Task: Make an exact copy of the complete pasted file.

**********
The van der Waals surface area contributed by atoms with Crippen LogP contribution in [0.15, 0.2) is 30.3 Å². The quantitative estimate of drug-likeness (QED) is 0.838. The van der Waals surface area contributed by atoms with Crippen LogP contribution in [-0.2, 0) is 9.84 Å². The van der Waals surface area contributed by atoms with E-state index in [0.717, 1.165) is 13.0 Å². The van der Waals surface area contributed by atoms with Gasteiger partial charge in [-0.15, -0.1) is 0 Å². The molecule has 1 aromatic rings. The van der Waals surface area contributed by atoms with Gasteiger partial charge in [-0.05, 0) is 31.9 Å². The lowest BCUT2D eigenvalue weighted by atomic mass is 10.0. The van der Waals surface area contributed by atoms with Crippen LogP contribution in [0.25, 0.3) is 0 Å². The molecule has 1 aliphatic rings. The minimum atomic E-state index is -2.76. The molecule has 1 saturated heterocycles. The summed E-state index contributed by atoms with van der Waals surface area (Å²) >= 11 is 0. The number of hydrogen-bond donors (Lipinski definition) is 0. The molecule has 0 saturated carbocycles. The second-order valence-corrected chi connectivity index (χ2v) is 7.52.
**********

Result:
The van der Waals surface area contributed by atoms with Crippen LogP contribution in [0.15, 0.2) is 30.3 Å². The quantitative estimate of drug-likeness (QED) is 0.838. The van der Waals surface area contributed by atoms with Crippen LogP contribution in [-0.2, 0) is 9.84 Å². The van der Waals surface area contributed by atoms with E-state index in [0.717, 1.165) is 13.0 Å². The van der Waals surface area contributed by atoms with Gasteiger partial charge in [-0.15, -0.1) is 0 Å². The molecule has 1 aromatic rings. The van der Waals surface area contributed by atoms with Gasteiger partial charge in [-0.05, 0) is 31.9 Å². The lowest BCUT2D eigenvalue weighted by atomic mass is 10.0. The van der Waals surface area contributed by atoms with Crippen LogP contribution in [0.25, 0.3) is 0 Å². The molecule has 1 aliphatic rings. The minimum atomic E-state index is -2.76. The molecule has 1 saturated heterocycles. The summed E-state index contributed by atoms with van der Waals surface area (Å²) >= 11 is 0. The number of hydrogen-bond donors (Lipinski definition) is 0. The molecule has 0 saturated carbocycles. The second-order valence-corrected chi connectivity index (χ2v) is 7.52.